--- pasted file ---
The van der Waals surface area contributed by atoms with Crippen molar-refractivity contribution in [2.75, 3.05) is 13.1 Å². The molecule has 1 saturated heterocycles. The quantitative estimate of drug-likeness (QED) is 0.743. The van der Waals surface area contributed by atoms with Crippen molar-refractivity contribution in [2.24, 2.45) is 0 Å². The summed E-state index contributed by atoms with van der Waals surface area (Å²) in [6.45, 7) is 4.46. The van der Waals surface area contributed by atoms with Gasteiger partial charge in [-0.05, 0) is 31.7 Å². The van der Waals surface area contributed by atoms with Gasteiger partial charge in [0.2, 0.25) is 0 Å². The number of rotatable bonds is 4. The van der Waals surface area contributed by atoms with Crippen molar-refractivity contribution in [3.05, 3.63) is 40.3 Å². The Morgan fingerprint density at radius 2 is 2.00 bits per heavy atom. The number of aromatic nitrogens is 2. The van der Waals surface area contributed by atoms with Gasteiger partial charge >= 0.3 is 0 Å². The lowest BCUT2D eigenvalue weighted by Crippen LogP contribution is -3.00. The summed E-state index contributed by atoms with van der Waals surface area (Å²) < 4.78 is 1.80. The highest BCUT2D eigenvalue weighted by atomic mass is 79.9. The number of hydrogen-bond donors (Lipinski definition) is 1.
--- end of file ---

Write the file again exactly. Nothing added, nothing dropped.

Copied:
The van der Waals surface area contributed by atoms with Crippen molar-refractivity contribution in [2.75, 3.05) is 13.1 Å². The molecule has 1 saturated heterocycles. The quantitative estimate of drug-likeness (QED) is 0.743. The van der Waals surface area contributed by atoms with Crippen molar-refractivity contribution in [2.24, 2.45) is 0 Å². The summed E-state index contributed by atoms with van der Waals surface area (Å²) in [6.45, 7) is 4.46. The van der Waals surface area contributed by atoms with Gasteiger partial charge in [-0.05, 0) is 31.7 Å². The van der Waals surface area contributed by atoms with Gasteiger partial charge in [0.2, 0.25) is 0 Å². The number of rotatable bonds is 4. The van der Waals surface area contributed by atoms with Crippen molar-refractivity contribution in [3.05, 3.63) is 40.3 Å². The Morgan fingerprint density at radius 2 is 2.00 bits per heavy atom. The number of aromatic nitrogens is 2. The van der Waals surface area contributed by atoms with Gasteiger partial charge >= 0.3 is 0 Å². The lowest BCUT2D eigenvalue weighted by Crippen LogP contribution is -3.00. The summed E-state index contributed by atoms with van der Waals surface area (Å²) < 4.78 is 1.80. The highest BCUT2D eigenvalue weighted by atomic mass is 79.9. The number of hydrogen-bond donors (Lipinski definition) is 1.